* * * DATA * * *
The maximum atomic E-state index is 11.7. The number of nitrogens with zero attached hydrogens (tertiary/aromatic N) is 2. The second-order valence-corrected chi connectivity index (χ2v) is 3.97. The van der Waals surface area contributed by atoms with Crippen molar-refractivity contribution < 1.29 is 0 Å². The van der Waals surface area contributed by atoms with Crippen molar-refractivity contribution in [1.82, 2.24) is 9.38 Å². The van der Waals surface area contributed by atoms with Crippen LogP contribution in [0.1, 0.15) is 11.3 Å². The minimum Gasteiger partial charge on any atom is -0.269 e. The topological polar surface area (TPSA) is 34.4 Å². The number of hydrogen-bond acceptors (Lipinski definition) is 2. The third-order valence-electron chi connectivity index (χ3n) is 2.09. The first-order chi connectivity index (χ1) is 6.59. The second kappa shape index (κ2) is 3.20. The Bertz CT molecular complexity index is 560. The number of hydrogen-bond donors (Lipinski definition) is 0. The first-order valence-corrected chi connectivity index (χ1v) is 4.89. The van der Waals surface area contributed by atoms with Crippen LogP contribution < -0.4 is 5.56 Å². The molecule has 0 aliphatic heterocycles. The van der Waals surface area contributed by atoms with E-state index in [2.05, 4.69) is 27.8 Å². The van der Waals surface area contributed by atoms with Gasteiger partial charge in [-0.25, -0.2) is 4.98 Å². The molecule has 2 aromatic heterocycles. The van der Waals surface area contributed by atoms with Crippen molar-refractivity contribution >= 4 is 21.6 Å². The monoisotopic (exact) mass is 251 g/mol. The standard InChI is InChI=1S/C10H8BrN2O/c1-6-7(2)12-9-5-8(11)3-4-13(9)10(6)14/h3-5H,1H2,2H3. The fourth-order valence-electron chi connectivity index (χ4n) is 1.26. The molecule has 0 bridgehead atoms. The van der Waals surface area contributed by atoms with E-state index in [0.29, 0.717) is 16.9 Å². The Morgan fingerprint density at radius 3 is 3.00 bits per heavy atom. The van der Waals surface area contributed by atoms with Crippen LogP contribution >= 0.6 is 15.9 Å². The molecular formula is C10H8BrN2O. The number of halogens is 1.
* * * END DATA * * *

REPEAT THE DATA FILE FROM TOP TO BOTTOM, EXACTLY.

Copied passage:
The maximum atomic E-state index is 11.7. The number of nitrogens with zero attached hydrogens (tertiary/aromatic N) is 2. The second-order valence-corrected chi connectivity index (χ2v) is 3.97. The van der Waals surface area contributed by atoms with Crippen molar-refractivity contribution < 1.29 is 0 Å². The van der Waals surface area contributed by atoms with Crippen molar-refractivity contribution in [1.82, 2.24) is 9.38 Å². The van der Waals surface area contributed by atoms with Crippen LogP contribution in [0.1, 0.15) is 11.3 Å². The minimum Gasteiger partial charge on any atom is -0.269 e. The topological polar surface area (TPSA) is 34.4 Å². The number of hydrogen-bond acceptors (Lipinski definition) is 2. The third-order valence-electron chi connectivity index (χ3n) is 2.09. The first-order chi connectivity index (χ1) is 6.59. The second kappa shape index (κ2) is 3.20. The Bertz CT molecular complexity index is 560. The number of hydrogen-bond donors (Lipinski definition) is 0. The first-order valence-corrected chi connectivity index (χ1v) is 4.89. The van der Waals surface area contributed by atoms with Crippen LogP contribution < -0.4 is 5.56 Å². The molecule has 0 aliphatic heterocycles. The van der Waals surface area contributed by atoms with E-state index in [2.05, 4.69) is 27.8 Å². The van der Waals surface area contributed by atoms with Gasteiger partial charge in [-0.25, -0.2) is 4.98 Å². The molecule has 2 aromatic heterocycles. The van der Waals surface area contributed by atoms with Crippen molar-refractivity contribution >= 4 is 21.6 Å². The monoisotopic (exact) mass is 251 g/mol. The standard InChI is InChI=1S/C10H8BrN2O/c1-6-7(2)12-9-5-8(11)3-4-13(9)10(6)14/h3-5H,1H2,2H3. The fourth-order valence-electron chi connectivity index (χ4n) is 1.26. The molecule has 0 bridgehead atoms. The van der Waals surface area contributed by atoms with E-state index in [0.29, 0.717) is 16.9 Å². The Morgan fingerprint density at radius 3 is 3.00 bits per heavy atom. The van der Waals surface area contributed by atoms with Crippen LogP contribution >= 0.6 is 15.9 Å². The molecular formula is C10H8BrN2O. The number of halogens is 1.